One thing is for sure in Alfred-Plantagenet’s municipal election. The township will have a new mayor on October 22. Fernand Dicaire, who has served as mayor since 2014, is not seeking another term. Dicaire said he only promised to serve one term if he was elected during the 2014 campaign. Having retired from a career as a consulting engineer in 2011, he said, “I think I deserve to take a break.” Dicaire was a registered candidate for mayor on the afternoon of Thursday, July 26, but hinted at that time things could change before the 2 pm registration deadline on Friday, July 27. As of Monday, his name was not on the list of certified candidates.
Dicaire highlighted several achievements in Alfred-Plantagenet during the past four years. He mentioned the township’s purchase of the former school in Lefaivre for use as a community centre, and the new Wendover splash pad. He also mentioned the new municipal building which opened earlier this year and is double the size of the old facility. Dicaire said repairs were also made to the Alfred fire hall, the community centre in Plantagenet, and the Wendover library was relocated.
The outgoing mayor said the municipality has 285 kilometres of roads it is responsible for and that during the past four years, council has been funding road improvements beyond the required amounts to catch up with repair needs.
“It’s been a hectic council over the past four years,” said Dicaire, and he hoped that other members of council will be proud of their accomplishments.
Two candidates are running to be Alfred-Plantagenet’s next mayor. Jean-Pierre Cadieux, a current member of council, has been in municipal politics on and off for 16 years, including serving two terms as deputy mayor. He said he wants to ensure satisfaction and a high quality of life for residents. However, he did not want to go into detail about exactly what he would do to help achieve that goal out of concerns of making “false promises” and causing concerns that his plans would cost too much money. He said he would like to make stronger efforts to get funding for projects from the provincial and federal governments. Despite his reservations about revealing his ideas, Cadieux did admit he would like to see natural gas service expanded to the areas of the municipality that are not served currently and for improvements to be made to high-speed internet access in the rural areas.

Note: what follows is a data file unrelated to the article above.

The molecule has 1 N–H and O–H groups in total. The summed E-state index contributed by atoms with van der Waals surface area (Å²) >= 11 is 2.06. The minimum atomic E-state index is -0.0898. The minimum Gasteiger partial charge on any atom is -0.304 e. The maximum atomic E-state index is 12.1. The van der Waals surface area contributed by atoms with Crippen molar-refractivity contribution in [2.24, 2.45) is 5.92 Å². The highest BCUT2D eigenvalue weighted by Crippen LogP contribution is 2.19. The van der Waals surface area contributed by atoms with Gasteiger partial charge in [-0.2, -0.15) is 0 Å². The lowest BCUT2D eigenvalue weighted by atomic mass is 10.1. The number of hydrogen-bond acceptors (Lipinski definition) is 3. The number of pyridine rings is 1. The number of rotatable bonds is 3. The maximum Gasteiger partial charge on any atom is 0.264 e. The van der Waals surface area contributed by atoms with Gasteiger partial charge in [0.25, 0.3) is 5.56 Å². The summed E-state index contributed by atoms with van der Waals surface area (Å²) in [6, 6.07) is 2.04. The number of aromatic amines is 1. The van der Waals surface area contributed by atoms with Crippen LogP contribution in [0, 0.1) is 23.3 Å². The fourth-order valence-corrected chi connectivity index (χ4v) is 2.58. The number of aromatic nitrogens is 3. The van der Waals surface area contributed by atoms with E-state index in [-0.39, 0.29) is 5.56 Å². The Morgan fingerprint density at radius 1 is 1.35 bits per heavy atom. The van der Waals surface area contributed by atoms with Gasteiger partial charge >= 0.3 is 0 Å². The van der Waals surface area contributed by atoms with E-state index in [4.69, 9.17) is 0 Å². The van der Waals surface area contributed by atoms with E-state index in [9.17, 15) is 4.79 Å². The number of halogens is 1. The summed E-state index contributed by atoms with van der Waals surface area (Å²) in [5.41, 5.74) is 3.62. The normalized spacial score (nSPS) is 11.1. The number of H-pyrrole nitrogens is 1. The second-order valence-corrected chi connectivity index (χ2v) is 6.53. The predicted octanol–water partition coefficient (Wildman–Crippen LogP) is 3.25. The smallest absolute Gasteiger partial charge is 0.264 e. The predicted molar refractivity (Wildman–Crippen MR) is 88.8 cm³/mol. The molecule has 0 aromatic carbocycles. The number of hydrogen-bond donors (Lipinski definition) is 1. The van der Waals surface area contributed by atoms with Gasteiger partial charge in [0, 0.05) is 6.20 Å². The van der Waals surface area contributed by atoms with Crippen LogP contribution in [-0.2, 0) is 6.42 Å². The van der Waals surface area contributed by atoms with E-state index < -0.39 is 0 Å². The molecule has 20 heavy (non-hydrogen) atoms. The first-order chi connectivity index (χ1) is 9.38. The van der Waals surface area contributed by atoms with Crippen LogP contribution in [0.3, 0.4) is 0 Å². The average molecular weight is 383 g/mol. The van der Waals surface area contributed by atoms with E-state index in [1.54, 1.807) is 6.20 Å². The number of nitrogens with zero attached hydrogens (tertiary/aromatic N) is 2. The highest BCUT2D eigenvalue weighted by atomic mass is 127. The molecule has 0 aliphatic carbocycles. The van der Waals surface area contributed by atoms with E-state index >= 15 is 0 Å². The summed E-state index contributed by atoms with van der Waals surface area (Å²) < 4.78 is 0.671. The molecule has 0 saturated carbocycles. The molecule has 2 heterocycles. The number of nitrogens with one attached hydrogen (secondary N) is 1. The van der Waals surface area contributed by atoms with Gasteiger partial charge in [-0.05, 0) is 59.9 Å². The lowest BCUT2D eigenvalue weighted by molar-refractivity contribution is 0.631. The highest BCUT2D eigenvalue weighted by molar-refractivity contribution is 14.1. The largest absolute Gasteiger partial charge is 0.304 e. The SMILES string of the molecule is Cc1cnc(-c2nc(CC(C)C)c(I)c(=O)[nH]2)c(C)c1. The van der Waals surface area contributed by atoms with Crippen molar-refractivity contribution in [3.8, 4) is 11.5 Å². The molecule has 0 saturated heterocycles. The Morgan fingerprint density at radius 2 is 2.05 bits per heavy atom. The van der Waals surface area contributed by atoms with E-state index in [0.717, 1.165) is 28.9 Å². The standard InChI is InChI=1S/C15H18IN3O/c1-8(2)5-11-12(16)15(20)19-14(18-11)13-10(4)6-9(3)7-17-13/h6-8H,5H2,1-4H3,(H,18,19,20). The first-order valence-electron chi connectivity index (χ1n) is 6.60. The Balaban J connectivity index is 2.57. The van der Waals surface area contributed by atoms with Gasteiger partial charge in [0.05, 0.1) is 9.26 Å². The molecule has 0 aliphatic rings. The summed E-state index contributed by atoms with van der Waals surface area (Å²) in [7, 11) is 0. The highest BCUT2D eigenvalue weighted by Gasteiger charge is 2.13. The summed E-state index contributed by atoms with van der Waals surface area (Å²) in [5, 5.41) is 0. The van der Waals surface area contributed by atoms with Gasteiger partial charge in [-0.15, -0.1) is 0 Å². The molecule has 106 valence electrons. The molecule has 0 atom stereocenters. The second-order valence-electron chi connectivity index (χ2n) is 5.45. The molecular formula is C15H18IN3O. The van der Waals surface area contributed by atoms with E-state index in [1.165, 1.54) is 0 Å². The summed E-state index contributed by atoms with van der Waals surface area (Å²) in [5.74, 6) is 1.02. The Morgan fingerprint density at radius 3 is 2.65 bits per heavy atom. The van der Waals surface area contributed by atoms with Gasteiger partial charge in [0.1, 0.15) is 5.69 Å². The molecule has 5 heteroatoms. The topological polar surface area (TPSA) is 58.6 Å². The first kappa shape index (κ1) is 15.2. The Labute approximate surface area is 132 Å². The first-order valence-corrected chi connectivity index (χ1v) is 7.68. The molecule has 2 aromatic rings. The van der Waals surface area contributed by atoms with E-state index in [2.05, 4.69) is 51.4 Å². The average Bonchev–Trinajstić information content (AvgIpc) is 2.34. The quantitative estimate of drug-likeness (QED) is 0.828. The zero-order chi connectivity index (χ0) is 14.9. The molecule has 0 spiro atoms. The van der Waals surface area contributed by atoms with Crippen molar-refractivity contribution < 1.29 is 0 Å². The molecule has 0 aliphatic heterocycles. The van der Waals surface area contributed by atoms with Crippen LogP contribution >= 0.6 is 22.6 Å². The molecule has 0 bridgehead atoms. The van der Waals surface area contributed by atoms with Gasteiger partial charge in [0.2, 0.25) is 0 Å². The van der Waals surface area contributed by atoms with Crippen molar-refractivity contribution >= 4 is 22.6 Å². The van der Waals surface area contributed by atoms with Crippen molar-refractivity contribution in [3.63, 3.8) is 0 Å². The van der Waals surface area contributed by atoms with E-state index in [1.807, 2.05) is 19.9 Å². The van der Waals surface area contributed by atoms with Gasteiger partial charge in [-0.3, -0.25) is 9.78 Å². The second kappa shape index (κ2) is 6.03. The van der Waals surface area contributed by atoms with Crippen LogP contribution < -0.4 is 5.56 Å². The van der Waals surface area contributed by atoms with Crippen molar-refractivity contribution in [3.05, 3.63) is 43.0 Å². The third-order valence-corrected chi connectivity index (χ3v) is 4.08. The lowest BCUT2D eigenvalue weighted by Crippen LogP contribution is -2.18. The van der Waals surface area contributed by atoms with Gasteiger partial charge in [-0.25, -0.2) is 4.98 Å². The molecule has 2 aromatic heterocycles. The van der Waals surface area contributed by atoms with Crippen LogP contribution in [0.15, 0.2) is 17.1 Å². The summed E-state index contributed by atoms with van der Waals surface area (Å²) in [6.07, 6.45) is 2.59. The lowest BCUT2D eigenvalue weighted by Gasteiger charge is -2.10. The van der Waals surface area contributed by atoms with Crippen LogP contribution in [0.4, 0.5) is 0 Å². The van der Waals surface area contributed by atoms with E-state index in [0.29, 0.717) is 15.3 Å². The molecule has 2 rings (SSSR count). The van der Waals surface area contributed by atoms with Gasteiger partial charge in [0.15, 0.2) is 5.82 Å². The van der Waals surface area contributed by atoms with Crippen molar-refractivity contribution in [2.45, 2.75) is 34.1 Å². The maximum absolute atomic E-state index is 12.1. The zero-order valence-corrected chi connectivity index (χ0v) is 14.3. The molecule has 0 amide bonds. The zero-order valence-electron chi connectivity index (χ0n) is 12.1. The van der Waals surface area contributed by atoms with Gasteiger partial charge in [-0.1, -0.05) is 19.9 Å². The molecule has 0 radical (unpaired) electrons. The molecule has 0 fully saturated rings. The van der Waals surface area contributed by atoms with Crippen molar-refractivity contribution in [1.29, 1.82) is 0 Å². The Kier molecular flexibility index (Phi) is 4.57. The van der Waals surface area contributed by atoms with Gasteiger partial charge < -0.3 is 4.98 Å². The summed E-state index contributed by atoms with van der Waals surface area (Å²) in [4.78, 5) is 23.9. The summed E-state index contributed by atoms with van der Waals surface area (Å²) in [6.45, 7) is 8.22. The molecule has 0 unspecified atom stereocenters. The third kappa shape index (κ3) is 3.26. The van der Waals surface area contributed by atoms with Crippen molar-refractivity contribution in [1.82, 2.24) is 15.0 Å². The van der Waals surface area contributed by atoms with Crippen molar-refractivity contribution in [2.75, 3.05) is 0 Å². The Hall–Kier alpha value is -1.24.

Beautification of parks and greenspaces is another initiative that Cadieux said “wouldn’t cost much,” and he would like to see how the municipality could develop other sources of revenue, noting he would “run the place tight but light,” if he’s elected.
Stéphane Sarrazin is a newcomer to municipal politics. He has served as President of Hydro 2000, the municipal electrical utility, since 2014. Sarrazin said he got interested in council’s activities due to his role with the power utility and has attended council meetings as an observer for the past three years. He said improvements are needed to township’s relationship with the county and provincial governments to better secure financial support for projects. “We could get more” he said and explained the “proper person” is needed to negotiate with other levels of government.
Sarrazin is a life-long resident of Alfred. His past community involvement includes serving as President of the Alfred Optimist Club and on the school parent council. He also recently started a municipal politics Facebook group called Parlons Politiques Alfred-Plantagenet (Talking Politics Alfred-Plantagenet).
In addition to the two mayoral candidates, incumbent Councillor René Beaulne is seeking re-election in Ward 1. The other candidates in that ward are; Suzanne Lafrance, Yves Laviolette, and André “Barber” Péladeau. In Ward 2, incumbent Councillors Jean-Claude Delorme and Chantal Galipeau are running again. Jeanne Doucet, Lynda Lemieux, Dominique Perrier, Antoni Viau, and Ian Walker are the other candidates in Ward 2.
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